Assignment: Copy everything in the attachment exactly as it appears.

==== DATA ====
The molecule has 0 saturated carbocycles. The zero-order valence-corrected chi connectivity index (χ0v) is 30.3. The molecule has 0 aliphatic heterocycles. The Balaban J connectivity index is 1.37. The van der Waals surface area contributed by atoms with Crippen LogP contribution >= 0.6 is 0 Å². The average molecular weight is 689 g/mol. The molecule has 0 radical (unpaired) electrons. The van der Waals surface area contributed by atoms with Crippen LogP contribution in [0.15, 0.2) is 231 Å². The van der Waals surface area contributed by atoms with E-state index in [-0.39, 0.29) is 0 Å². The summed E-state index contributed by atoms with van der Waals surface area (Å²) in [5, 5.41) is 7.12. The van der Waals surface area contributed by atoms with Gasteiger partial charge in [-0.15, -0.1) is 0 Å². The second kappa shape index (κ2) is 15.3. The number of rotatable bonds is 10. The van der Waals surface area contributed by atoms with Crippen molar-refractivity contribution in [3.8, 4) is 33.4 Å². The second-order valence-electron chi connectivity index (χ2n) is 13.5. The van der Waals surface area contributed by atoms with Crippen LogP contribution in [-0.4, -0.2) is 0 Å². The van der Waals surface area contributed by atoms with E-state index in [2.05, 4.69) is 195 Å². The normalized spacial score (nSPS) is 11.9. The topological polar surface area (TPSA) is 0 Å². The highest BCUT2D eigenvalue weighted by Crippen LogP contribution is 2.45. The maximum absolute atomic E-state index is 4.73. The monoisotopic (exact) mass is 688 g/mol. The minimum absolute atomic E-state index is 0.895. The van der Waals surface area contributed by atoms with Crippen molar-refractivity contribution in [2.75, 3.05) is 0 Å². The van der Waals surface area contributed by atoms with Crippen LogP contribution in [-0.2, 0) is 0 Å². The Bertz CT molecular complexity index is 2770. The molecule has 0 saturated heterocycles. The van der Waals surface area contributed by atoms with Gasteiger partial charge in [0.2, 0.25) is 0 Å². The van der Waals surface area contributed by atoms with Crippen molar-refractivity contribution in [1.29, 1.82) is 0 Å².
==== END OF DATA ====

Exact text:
The molecule has 0 saturated carbocycles. The zero-order valence-corrected chi connectivity index (χ0v) is 30.3. The molecule has 0 aliphatic heterocycles. The Balaban J connectivity index is 1.37. The van der Waals surface area contributed by atoms with Crippen LogP contribution >= 0.6 is 0 Å². The average molecular weight is 689 g/mol. The molecule has 0 radical (unpaired) electrons. The van der Waals surface area contributed by atoms with Crippen LogP contribution in [0.15, 0.2) is 231 Å². The van der Waals surface area contributed by atoms with E-state index in [-0.39, 0.29) is 0 Å². The summed E-state index contributed by atoms with van der Waals surface area (Å²) in [5, 5.41) is 7.12. The van der Waals surface area contributed by atoms with Gasteiger partial charge in [-0.15, -0.1) is 0 Å². The second kappa shape index (κ2) is 15.3. The number of rotatable bonds is 10. The van der Waals surface area contributed by atoms with Crippen molar-refractivity contribution in [3.8, 4) is 33.4 Å². The second-order valence-electron chi connectivity index (χ2n) is 13.5. The van der Waals surface area contributed by atoms with Crippen LogP contribution in [-0.4, -0.2) is 0 Å². The van der Waals surface area contributed by atoms with E-state index in [2.05, 4.69) is 195 Å². The normalized spacial score (nSPS) is 11.9. The topological polar surface area (TPSA) is 0 Å². The highest BCUT2D eigenvalue weighted by Crippen LogP contribution is 2.45. The maximum absolute atomic E-state index is 4.73. The monoisotopic (exact) mass is 688 g/mol. The minimum absolute atomic E-state index is 0.895. The van der Waals surface area contributed by atoms with Crippen molar-refractivity contribution in [2.75, 3.05) is 0 Å². The van der Waals surface area contributed by atoms with Crippen LogP contribution in [-0.2, 0) is 0 Å². The Bertz CT molecular complexity index is 2770. The molecule has 0 saturated heterocycles. The van der Waals surface area contributed by atoms with Gasteiger partial charge in [0.2, 0.25) is 0 Å². The van der Waals surface area contributed by atoms with Crippen molar-refractivity contribution in [1.29, 1.82) is 0 Å².